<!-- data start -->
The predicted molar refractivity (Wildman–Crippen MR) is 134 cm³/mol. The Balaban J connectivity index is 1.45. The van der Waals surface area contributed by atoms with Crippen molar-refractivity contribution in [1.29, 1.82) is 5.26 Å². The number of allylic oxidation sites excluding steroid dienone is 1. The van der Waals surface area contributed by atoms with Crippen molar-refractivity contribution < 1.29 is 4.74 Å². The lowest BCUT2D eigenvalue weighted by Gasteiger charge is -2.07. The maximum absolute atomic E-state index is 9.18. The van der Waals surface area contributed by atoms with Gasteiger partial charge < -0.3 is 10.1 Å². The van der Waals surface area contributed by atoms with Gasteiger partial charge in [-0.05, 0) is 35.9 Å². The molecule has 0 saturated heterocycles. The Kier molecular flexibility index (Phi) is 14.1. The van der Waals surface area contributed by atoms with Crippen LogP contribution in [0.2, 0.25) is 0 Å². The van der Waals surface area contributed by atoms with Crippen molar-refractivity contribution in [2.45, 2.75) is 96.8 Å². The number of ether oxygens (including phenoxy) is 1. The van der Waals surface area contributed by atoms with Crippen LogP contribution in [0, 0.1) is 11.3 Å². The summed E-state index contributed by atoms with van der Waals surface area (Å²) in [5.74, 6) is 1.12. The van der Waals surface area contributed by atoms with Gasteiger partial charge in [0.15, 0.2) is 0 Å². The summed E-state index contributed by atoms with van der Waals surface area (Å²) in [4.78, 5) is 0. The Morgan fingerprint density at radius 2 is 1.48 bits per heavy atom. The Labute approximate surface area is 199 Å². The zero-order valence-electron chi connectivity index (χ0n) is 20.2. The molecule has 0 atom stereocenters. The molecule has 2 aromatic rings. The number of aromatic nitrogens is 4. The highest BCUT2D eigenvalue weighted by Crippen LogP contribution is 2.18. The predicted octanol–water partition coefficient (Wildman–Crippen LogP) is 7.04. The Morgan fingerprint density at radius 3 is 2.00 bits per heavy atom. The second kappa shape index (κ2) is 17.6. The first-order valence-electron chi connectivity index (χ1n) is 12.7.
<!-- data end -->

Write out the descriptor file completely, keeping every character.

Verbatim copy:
The predicted molar refractivity (Wildman–Crippen MR) is 134 cm³/mol. The Balaban J connectivity index is 1.45. The van der Waals surface area contributed by atoms with Crippen molar-refractivity contribution in [1.29, 1.82) is 5.26 Å². The number of allylic oxidation sites excluding steroid dienone is 1. The van der Waals surface area contributed by atoms with Crippen molar-refractivity contribution < 1.29 is 4.74 Å². The lowest BCUT2D eigenvalue weighted by Gasteiger charge is -2.07. The maximum absolute atomic E-state index is 9.18. The van der Waals surface area contributed by atoms with Gasteiger partial charge < -0.3 is 10.1 Å². The van der Waals surface area contributed by atoms with Gasteiger partial charge in [-0.05, 0) is 35.9 Å². The molecule has 0 saturated heterocycles. The Kier molecular flexibility index (Phi) is 14.1. The van der Waals surface area contributed by atoms with Crippen LogP contribution in [0.2, 0.25) is 0 Å². The van der Waals surface area contributed by atoms with Crippen molar-refractivity contribution in [2.45, 2.75) is 96.8 Å². The number of ether oxygens (including phenoxy) is 1. The van der Waals surface area contributed by atoms with Crippen LogP contribution in [0, 0.1) is 11.3 Å². The summed E-state index contributed by atoms with van der Waals surface area (Å²) in [5.74, 6) is 1.12. The van der Waals surface area contributed by atoms with Gasteiger partial charge in [0.15, 0.2) is 0 Å². The summed E-state index contributed by atoms with van der Waals surface area (Å²) in [4.78, 5) is 0. The Morgan fingerprint density at radius 2 is 1.48 bits per heavy atom. The Labute approximate surface area is 199 Å². The zero-order valence-electron chi connectivity index (χ0n) is 20.2. The molecule has 0 atom stereocenters. The molecule has 2 aromatic rings. The number of aromatic nitrogens is 4. The highest BCUT2D eigenvalue weighted by Crippen LogP contribution is 2.18. The predicted octanol–water partition coefficient (Wildman–Crippen LogP) is 7.04. The Morgan fingerprint density at radius 3 is 2.00 bits per heavy atom. The second kappa shape index (κ2) is 17.6. The first-order valence-electron chi connectivity index (χ1n) is 12.7.